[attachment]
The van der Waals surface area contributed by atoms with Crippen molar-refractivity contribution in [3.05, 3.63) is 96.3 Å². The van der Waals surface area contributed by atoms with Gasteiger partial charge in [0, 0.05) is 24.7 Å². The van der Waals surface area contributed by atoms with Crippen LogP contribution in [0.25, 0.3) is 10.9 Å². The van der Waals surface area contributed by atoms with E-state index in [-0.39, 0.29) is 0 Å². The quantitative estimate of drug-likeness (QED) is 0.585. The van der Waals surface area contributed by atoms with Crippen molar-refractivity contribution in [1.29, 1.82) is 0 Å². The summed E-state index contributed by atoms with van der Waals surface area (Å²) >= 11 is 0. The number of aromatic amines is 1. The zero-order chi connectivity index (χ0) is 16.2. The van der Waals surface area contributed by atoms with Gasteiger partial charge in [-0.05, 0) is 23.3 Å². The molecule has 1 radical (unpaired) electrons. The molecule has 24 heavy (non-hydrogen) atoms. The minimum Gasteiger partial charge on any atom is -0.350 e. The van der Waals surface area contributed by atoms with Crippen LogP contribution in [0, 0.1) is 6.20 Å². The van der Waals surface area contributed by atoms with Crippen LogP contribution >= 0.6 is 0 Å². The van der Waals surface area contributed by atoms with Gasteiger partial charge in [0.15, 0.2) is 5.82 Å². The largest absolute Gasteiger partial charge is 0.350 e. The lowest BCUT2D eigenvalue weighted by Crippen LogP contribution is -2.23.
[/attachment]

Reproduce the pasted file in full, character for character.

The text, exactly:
The van der Waals surface area contributed by atoms with Crippen molar-refractivity contribution in [3.05, 3.63) is 96.3 Å². The van der Waals surface area contributed by atoms with Gasteiger partial charge in [0, 0.05) is 24.7 Å². The van der Waals surface area contributed by atoms with Crippen LogP contribution in [0.25, 0.3) is 10.9 Å². The van der Waals surface area contributed by atoms with E-state index in [-0.39, 0.29) is 0 Å². The quantitative estimate of drug-likeness (QED) is 0.585. The van der Waals surface area contributed by atoms with Crippen molar-refractivity contribution in [1.29, 1.82) is 0 Å². The summed E-state index contributed by atoms with van der Waals surface area (Å²) >= 11 is 0. The number of aromatic amines is 1. The zero-order chi connectivity index (χ0) is 16.2. The van der Waals surface area contributed by atoms with Gasteiger partial charge in [-0.05, 0) is 23.3 Å². The molecule has 1 radical (unpaired) electrons. The molecule has 24 heavy (non-hydrogen) atoms. The minimum Gasteiger partial charge on any atom is -0.350 e. The van der Waals surface area contributed by atoms with Crippen LogP contribution in [0, 0.1) is 6.20 Å². The van der Waals surface area contributed by atoms with Crippen LogP contribution >= 0.6 is 0 Å². The van der Waals surface area contributed by atoms with Gasteiger partial charge in [0.15, 0.2) is 5.82 Å². The largest absolute Gasteiger partial charge is 0.350 e. The lowest BCUT2D eigenvalue weighted by Crippen LogP contribution is -2.23.